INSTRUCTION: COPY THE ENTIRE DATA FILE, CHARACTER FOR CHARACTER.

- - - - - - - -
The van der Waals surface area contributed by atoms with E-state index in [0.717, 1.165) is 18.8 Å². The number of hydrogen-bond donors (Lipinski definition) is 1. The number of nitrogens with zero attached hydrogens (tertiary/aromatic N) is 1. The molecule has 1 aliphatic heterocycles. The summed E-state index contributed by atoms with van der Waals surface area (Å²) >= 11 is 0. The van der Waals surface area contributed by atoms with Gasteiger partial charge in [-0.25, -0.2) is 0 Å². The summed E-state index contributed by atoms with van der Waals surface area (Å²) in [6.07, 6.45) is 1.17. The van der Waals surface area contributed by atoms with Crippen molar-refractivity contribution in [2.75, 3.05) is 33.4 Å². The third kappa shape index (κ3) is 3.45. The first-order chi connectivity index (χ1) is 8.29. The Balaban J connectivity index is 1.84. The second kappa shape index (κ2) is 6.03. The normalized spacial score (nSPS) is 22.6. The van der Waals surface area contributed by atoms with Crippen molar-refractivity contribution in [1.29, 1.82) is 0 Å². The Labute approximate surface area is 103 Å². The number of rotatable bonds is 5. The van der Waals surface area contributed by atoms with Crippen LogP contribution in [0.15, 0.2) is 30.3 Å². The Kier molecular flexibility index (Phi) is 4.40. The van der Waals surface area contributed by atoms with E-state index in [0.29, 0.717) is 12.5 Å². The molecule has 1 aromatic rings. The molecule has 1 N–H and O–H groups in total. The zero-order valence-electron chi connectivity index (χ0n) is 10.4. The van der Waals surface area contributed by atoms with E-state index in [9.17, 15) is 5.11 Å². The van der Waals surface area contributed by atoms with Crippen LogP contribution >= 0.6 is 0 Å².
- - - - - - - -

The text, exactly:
The van der Waals surface area contributed by atoms with E-state index in [0.717, 1.165) is 18.8 Å². The number of hydrogen-bond donors (Lipinski definition) is 1. The number of nitrogens with zero attached hydrogens (tertiary/aromatic N) is 1. The molecule has 1 aliphatic heterocycles. The summed E-state index contributed by atoms with van der Waals surface area (Å²) >= 11 is 0. The van der Waals surface area contributed by atoms with Gasteiger partial charge in [-0.25, -0.2) is 0 Å². The summed E-state index contributed by atoms with van der Waals surface area (Å²) in [6.07, 6.45) is 1.17. The van der Waals surface area contributed by atoms with Crippen molar-refractivity contribution in [2.75, 3.05) is 33.4 Å². The third kappa shape index (κ3) is 3.45. The first-order chi connectivity index (χ1) is 8.29. The Balaban J connectivity index is 1.84. The second kappa shape index (κ2) is 6.03. The normalized spacial score (nSPS) is 22.6. The van der Waals surface area contributed by atoms with Crippen molar-refractivity contribution in [1.29, 1.82) is 0 Å². The Labute approximate surface area is 103 Å². The number of rotatable bonds is 5. The van der Waals surface area contributed by atoms with Crippen LogP contribution in [0.15, 0.2) is 30.3 Å². The Kier molecular flexibility index (Phi) is 4.40. The van der Waals surface area contributed by atoms with E-state index in [0.29, 0.717) is 12.5 Å². The molecule has 1 aromatic rings. The molecule has 1 N–H and O–H groups in total. The zero-order valence-electron chi connectivity index (χ0n) is 10.4. The van der Waals surface area contributed by atoms with E-state index in [9.17, 15) is 5.11 Å². The van der Waals surface area contributed by atoms with Crippen LogP contribution >= 0.6 is 0 Å².